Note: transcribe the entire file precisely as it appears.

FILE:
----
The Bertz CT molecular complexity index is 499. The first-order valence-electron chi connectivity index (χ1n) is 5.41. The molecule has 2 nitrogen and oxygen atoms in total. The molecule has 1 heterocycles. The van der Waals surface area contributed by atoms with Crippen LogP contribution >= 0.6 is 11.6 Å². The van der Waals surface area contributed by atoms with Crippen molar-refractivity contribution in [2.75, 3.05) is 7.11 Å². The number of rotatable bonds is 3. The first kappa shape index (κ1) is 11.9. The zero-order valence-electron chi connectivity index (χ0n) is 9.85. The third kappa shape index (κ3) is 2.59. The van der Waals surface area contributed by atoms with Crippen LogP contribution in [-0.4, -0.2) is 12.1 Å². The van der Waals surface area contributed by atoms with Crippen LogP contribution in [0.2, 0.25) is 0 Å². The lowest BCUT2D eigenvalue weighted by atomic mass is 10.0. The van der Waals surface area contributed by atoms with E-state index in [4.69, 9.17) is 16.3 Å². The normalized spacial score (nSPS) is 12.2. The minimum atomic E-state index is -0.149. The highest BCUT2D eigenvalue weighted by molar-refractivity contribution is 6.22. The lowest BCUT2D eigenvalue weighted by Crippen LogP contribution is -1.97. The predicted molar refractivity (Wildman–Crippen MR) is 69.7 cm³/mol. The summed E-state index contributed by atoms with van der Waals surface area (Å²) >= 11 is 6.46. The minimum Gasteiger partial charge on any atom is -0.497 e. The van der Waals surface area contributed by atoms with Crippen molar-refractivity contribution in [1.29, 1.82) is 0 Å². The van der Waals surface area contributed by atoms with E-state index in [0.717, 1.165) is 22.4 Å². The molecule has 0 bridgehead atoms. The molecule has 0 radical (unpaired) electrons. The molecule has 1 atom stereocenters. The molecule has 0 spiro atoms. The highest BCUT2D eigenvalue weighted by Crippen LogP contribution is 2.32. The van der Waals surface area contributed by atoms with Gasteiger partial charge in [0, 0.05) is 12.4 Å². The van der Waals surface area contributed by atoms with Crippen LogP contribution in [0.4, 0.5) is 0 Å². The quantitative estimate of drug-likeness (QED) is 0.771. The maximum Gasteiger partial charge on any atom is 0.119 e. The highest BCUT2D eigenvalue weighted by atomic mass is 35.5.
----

The Bertz CT molecular complexity index is 499. The first-order valence-electron chi connectivity index (χ1n) is 5.41. The molecule has 2 nitrogen and oxygen atoms in total. The molecule has 1 heterocycles. The van der Waals surface area contributed by atoms with Crippen LogP contribution >= 0.6 is 11.6 Å². The van der Waals surface area contributed by atoms with Crippen molar-refractivity contribution in [2.75, 3.05) is 7.11 Å². The number of rotatable bonds is 3. The first kappa shape index (κ1) is 11.9. The zero-order valence-electron chi connectivity index (χ0n) is 9.85. The third kappa shape index (κ3) is 2.59. The van der Waals surface area contributed by atoms with Crippen LogP contribution in [-0.4, -0.2) is 12.1 Å². The van der Waals surface area contributed by atoms with Crippen LogP contribution in [0.2, 0.25) is 0 Å². The lowest BCUT2D eigenvalue weighted by atomic mass is 10.0. The van der Waals surface area contributed by atoms with E-state index in [4.69, 9.17) is 16.3 Å². The normalized spacial score (nSPS) is 12.2. The minimum atomic E-state index is -0.149. The highest BCUT2D eigenvalue weighted by molar-refractivity contribution is 6.22. The lowest BCUT2D eigenvalue weighted by Crippen LogP contribution is -1.97. The predicted molar refractivity (Wildman–Crippen MR) is 69.7 cm³/mol. The summed E-state index contributed by atoms with van der Waals surface area (Å²) >= 11 is 6.46. The minimum Gasteiger partial charge on any atom is -0.497 e. The van der Waals surface area contributed by atoms with Crippen molar-refractivity contribution in [1.29, 1.82) is 0 Å². The van der Waals surface area contributed by atoms with E-state index in [0.717, 1.165) is 22.4 Å². The molecule has 0 bridgehead atoms. The molecule has 0 radical (unpaired) electrons. The molecule has 1 atom stereocenters. The molecule has 0 spiro atoms. The highest BCUT2D eigenvalue weighted by Crippen LogP contribution is 2.32. The van der Waals surface area contributed by atoms with Gasteiger partial charge in [0, 0.05) is 12.4 Å². The van der Waals surface area contributed by atoms with Crippen LogP contribution in [0.4, 0.5) is 0 Å². The quantitative estimate of drug-likeness (QED) is 0.771. The maximum Gasteiger partial charge on any atom is 0.119 e. The highest BCUT2D eigenvalue weighted by atomic mass is 35.5.